Campus is ‘smoke free’ since 2010

'Tobacco free DU' in the courtyard of Nagel Hall.

‘Tobacco free DU’ in the courtyard of Nagel Hall.

The University of Denver is a smoke free campus, from both marijuana and tobacco. However, tobacco smoking was only recently banned from campus less than a decade ago.

According to a 2002 survey done by the National Institute on Drug Abuse, cigarette smoking rates declined among US adults but held steady with young adults ages 18-24. A study by Henry Wechsler done a year earlier also revealed that smoking rates were lower among residents of smoke-free housing, and students who did not smoke were also less likely to pick up the habit.

As a response, in 2005 the American College Health association began a push to create tobacco free college campuses. Five years later in January of 2010, University of Denver’s previous chancellor Robert Coombe announced the decision and it’s collaboration with the DU Tobacco Task Force (TTF.)

               The university’s previous policies banned smoking inside and outside of all buildings, and within 25 feet of entrances or exits. The task force was lead by Dr. Sam Alexander, one of DU’s previous executive directors of University Health, and part of the Health and Counseling Center. The TTF was not even funded by university administration but by a grant from the Colorado Collegiate Tobacco Prevention Initiative, in order to survey student opinions on smoking policies and their effectiveness in 2008. However, a survey from the previous spring showed a majority of students were not even aware of DU’s then current perimeter policy for smoking. This previous policy banned smoking inside and outside of all buildings, and within 25 feet of entrances or exits.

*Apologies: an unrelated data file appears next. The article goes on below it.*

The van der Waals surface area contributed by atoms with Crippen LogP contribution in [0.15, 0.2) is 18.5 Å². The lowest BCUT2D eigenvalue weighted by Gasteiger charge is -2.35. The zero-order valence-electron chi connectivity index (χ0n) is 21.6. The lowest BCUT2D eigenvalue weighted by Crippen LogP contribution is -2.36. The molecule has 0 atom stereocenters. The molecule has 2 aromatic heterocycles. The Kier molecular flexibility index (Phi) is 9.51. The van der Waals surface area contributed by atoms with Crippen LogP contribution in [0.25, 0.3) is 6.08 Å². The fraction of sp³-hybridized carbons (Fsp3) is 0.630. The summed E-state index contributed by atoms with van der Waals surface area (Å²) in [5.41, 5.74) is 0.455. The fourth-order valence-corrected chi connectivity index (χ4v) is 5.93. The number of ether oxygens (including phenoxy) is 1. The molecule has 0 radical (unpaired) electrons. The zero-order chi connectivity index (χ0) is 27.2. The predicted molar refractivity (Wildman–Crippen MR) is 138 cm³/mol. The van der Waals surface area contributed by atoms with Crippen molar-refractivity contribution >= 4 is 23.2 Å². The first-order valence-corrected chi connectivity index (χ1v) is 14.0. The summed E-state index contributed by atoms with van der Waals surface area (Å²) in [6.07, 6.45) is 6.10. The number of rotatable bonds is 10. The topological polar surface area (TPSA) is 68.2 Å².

Ashtray with 'Smoke Free DU' sign outside the Media, Film and Journalism Building on Gaylord

Ashtray with ‘Smoke Free DU’ sign outside the Media, Film and Journalism Building on Gaylord

A year later, after the study concluded, the TTF made a formal recommendation to DU’s chancellor current at the time, Chancellor Coombe, which he then put into action January of 2010.

Today DU’s policy bans smoking everywhere on campus, with exceptions of smoking an area of 25 feet from public perimeter rights-of-way, and/or for special events held for the public at DU event centers like the Ritchie Center and Newman Center for Performing Arts. The ban also does not limit personal use or possession of tobacco for employees or students. The distance of ‘25’ feet was taken from DU’s previous perimeter policy and the fact that second-hand smoke can be harmful within a distance of 25 feet.

Before the smoking ban passed, the DU Clarion gathered some faculty and student opinions on the matter. According to the local sources, DU employees were at the center of concern for the smoking policy. Faculty Senate president Michael Levine-Clark expressed worry to the Clarion that long-time employees may be forced to quit smoking, but expected the Chancellor to consider employee and student opinions before enforcing the ban. Faculty Sen. Victor Castellani, Languages and Literature Department chair, was in support of the prohibition but still expressed that “the effect would be minimal, would probably not affect people’s behavior at all, and would just make some people angry.”